In your efforts to find the right people for your small business, it can be easy to overreach. You want to fill as many roles in as few jobs as possible, and that can mean some employees will have to double up. Some programmers may have to work social media. Some writers will have to work on design. You want a field of polymaths, but this can often lead to job postings that don’t do the job (pardon the pun) they’re meant to. Nancy Collamer ( @NancyCollamer ), author and contributor to Forbes, explains why putting too much work into your job advertisement can be problematic for candidates:
“All too often, the job postings are cobbled together based on unrealistic wish lists and groupthink (“Hey, my friend’s mother’s brother just hired this guy who does x, y and z. I’m sure we can find someone like that, too!”) rather than solid data and a thoughtful analysis of market realities. They’re not trying to be difficult, they just don’t know better.”
You want your potential candidate to do everything they can to help your business, but sometimes this can be unrealistic. Optimistic business owners end up creating purple squirrels whom they’ll never meet, and never feeling like they found the right person for the job. What business of all sizes should do instead is create a buyer persona that’s in line with their expectations and cater to that person instead.
Creating a Buyer Persona
A buyer persona, in marketing-speak (which recruiters are increasingly encouraged to emulate), is an outline of who the company thinks will buy their product. It could be the coveted 18-34 demographic that watches TV all night and has plenty of disposable income, for example. It could be a hobbyist who’s interested in spending lots of money on something many other people may not have an interest in.
This helps marketers sell their products more effectively, and thinking this way when looking for candidates will help you narrow down who you’re “selling” your job to. Think. Realistically, who’s the person that’s going to apply and get the job? They may not have every single talent your business needs right now, but there’s no reason they can’t grow into it.
Learning new skills on the job is a fundamental aspect of employment nowadays, and 84% of employers agree . Once you’ve gotten a candidate who’s proven they can learn and adapt new processes or responsibilities without missing a beat, then you can start thinking about how they’ll fill out all the other tasks you have in mind for them.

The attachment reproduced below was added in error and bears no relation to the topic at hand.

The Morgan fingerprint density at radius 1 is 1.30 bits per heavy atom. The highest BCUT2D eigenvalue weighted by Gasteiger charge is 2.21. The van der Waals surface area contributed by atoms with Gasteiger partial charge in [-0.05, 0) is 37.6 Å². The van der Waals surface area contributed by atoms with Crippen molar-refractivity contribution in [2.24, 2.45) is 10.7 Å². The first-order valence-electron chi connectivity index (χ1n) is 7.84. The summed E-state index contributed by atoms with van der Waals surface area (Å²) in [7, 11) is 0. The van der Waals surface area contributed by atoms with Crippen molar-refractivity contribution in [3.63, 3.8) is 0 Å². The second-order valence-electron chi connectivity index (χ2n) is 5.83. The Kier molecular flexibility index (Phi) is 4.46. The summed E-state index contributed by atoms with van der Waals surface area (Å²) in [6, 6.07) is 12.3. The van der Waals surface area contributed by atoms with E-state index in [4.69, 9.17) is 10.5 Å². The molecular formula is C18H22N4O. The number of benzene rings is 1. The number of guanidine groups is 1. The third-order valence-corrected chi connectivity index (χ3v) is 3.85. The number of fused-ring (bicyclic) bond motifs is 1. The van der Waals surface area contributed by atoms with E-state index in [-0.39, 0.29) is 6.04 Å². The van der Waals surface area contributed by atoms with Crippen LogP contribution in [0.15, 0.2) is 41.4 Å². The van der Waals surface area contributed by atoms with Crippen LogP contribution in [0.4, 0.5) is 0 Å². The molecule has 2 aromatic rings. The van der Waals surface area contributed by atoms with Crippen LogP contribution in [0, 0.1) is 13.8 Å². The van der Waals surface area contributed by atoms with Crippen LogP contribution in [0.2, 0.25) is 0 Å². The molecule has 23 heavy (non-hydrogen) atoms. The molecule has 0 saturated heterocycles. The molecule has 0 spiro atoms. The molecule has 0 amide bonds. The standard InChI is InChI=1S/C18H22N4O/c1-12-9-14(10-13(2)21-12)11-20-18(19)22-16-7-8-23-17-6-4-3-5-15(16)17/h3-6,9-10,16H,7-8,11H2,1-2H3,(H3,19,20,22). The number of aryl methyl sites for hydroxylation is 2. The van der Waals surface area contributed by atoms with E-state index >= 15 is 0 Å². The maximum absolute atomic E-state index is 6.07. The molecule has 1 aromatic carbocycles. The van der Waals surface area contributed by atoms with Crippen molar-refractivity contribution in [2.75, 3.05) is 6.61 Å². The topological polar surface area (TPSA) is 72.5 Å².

Sell the Job, Market the Company
With the expectations of your job ad in line with reality, how else can your business learn from marketing? Lots of ways! Two that come to mind are sales and special events. If you think about a job as a product to sell, then naturally, you want to advertise what makes your job stand out from all the other jobs on the market. To do this, make sure you let potential candidates that you pay well, and if you don’t, remind them of the other benefits of the job you may be able to offer, such as equity, insurance, or other forms of compensation.
In order to avoid employee turnover, healthcare giant Aetna recently decided to raise the minimum wage from $12 to $16. For a recruiter, this is like having a sale on your job, and while not everyone can afford to make such powerful gestures across their workforce, it shows how a well-maneuvered price cut (or wage increase, in this case), can advertise for your product (or job).
Ensure that your job ad reaches those who have the ability to do the job required, not just the cobbled together skill “list” that many hiring managers seem to desire.
Of course, there are lots of other ways to sell candidates on your company , like taking puppies around to people for the puppy bowl to sell your taxi company. Not everyone has the budget to pull stunts like this off. You’re in luck, because there are less expensive ways of showing people how great your company is to work for, like a video showing off the incredible office space you have, or how cool the people you’ve already hired are or the incredible projects your team is currently working on. Whatever you end up doing, remember: don’t get too hung up on that perfect fit and create a persona that aligns with your current top performers and the culture within your organization.